What is Internal Resorption?

What is Internal Resorption?

Dec 02, 2020

Q: I had a healthy natural tooth with no fillings or any dental work on it. The other day half the tooth just broke away leaving a tender red, bulging stump that hurt anytime anything touched it. The doctor took an x-ray and one look at the tooth and said it needs to go! He said I had a very rare condition that did not quite understand. Can you help me out on this one? What do I have?

A: So this guy walks into the doctor’s office to go over some tests results. The physician says: “Arthur. I have good and bad news.” The patient asks for the good news first: “The good news is you have one month to live.” The patient exclaims: “Wow. What’s the bad news?!” The doctor replies sadly: “It’s February.”

You likely have what is called internal resorption and a pulp polyp. (A classic dental board exam question and a great topic for after dinner conversation at chez Josephs when my son (Dr J. Jr.)  is town. Better after dinner, as these conversation can get a bit graphic and gory.) We don’t know what causes these issues. They could be from a small crack that goes unnoticed for months or years. An x-ray will not pick it up. The trauma seems to set up an inflammatory process that eats away the tooth form the inside out. Like the old arcade game Pacman at Stella’s Pizza on Long Island.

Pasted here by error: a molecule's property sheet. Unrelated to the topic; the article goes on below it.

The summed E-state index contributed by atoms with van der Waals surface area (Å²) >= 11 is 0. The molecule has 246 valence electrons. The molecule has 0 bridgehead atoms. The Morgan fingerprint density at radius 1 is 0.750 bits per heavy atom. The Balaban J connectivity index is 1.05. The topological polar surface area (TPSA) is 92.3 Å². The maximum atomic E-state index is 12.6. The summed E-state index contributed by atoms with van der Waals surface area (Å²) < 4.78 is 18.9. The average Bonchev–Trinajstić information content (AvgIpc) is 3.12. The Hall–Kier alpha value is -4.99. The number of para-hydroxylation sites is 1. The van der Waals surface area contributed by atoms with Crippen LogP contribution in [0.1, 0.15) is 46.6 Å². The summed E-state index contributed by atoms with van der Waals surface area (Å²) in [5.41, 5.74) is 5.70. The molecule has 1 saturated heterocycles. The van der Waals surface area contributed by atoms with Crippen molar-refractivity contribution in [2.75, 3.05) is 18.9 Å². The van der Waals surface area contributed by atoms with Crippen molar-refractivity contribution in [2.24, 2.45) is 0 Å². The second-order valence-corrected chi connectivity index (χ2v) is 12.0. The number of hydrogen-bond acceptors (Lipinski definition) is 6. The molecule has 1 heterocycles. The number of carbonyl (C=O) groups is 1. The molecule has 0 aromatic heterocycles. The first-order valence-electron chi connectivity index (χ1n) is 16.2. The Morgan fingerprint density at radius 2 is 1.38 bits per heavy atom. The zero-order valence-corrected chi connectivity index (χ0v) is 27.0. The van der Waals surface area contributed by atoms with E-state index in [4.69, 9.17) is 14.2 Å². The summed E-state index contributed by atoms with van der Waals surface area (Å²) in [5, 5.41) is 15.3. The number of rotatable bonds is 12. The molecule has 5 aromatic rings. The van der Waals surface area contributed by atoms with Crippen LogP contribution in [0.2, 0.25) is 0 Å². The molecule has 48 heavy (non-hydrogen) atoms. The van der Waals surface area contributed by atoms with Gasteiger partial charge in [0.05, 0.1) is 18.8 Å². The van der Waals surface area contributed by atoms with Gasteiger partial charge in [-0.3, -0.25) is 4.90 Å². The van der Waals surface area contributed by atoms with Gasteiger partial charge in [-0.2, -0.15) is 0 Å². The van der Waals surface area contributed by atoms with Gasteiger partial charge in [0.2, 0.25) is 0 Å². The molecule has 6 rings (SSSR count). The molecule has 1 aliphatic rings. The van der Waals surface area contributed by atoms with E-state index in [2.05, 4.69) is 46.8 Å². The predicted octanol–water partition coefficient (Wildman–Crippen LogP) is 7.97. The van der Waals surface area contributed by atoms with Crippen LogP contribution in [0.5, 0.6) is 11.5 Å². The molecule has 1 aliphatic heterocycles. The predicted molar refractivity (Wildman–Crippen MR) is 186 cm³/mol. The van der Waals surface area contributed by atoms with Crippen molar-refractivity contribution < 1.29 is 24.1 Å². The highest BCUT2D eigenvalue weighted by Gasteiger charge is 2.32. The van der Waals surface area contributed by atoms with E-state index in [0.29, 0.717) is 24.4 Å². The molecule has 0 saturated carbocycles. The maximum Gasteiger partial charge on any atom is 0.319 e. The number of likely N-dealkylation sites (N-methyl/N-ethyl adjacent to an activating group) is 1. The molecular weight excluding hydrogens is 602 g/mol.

Internal resorption is an uncommon resorption of the tooth, which starts from the root canal and destroys the surrounding tooth structure.

A pulp polyp, also known as chronic hyperplastic pulpitis, is a “productive” (i.e., growing) inflammation of dental pulp in which the development of granulation tissue is seen in response to persistent, low-grade mechanical irritation and bacterial invasion of the pulp.

These conditions hollow out the tooth which leads to fracture like a raw eggshell. Here, once again, the internet is wrong: The web states:” It is easy to control the process of internal root resorption via severing the blood supply to the resorbing tissues with conventional root canal therapy.”

I cry “foul” (or B.S.). These teeth have a guarded prognosis at best. Don’t throw good tooth- money after bad tooth- money.  It is often better to remove them and replace them with a dental implant.

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